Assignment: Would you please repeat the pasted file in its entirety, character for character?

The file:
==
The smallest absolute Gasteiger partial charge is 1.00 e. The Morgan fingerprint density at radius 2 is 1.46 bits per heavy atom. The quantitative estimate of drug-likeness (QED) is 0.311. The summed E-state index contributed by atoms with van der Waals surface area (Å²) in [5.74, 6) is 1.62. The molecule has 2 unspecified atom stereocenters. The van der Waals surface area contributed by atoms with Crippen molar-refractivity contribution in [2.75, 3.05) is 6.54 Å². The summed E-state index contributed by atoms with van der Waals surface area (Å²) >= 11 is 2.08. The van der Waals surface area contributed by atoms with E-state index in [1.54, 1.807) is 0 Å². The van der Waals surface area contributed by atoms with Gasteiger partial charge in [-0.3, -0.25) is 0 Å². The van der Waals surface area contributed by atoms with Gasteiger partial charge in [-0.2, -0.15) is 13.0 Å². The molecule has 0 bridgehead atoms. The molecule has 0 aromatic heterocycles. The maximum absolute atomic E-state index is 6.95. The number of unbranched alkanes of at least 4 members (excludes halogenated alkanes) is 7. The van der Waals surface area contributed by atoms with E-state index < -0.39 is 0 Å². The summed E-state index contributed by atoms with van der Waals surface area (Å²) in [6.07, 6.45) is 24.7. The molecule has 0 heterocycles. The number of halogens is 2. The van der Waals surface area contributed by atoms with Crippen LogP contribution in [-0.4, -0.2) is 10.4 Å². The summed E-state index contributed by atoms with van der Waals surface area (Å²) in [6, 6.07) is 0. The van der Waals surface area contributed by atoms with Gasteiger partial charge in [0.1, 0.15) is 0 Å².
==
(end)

The smallest absolute Gasteiger partial charge is 1.00 e. The Morgan fingerprint density at radius 2 is 1.46 bits per heavy atom. The quantitative estimate of drug-likeness (QED) is 0.311. The summed E-state index contributed by atoms with van der Waals surface area (Å²) in [5.74, 6) is 1.62. The molecule has 2 unspecified atom stereocenters. The van der Waals surface area contributed by atoms with Crippen molar-refractivity contribution in [2.75, 3.05) is 6.54 Å². The summed E-state index contributed by atoms with van der Waals surface area (Å²) >= 11 is 2.08. The van der Waals surface area contributed by atoms with E-state index in [1.54, 1.807) is 0 Å². The van der Waals surface area contributed by atoms with Gasteiger partial charge in [-0.3, -0.25) is 0 Å². The van der Waals surface area contributed by atoms with Gasteiger partial charge in [-0.2, -0.15) is 13.0 Å². The molecule has 0 bridgehead atoms. The molecule has 0 aromatic heterocycles. The maximum absolute atomic E-state index is 6.95. The number of unbranched alkanes of at least 4 members (excludes halogenated alkanes) is 7. The van der Waals surface area contributed by atoms with E-state index < -0.39 is 0 Å². The summed E-state index contributed by atoms with van der Waals surface area (Å²) in [6.07, 6.45) is 24.7. The molecule has 0 heterocycles. The number of halogens is 2. The van der Waals surface area contributed by atoms with Crippen LogP contribution in [-0.4, -0.2) is 10.4 Å². The summed E-state index contributed by atoms with van der Waals surface area (Å²) in [6, 6.07) is 0. The van der Waals surface area contributed by atoms with Gasteiger partial charge in [0.1, 0.15) is 0 Å².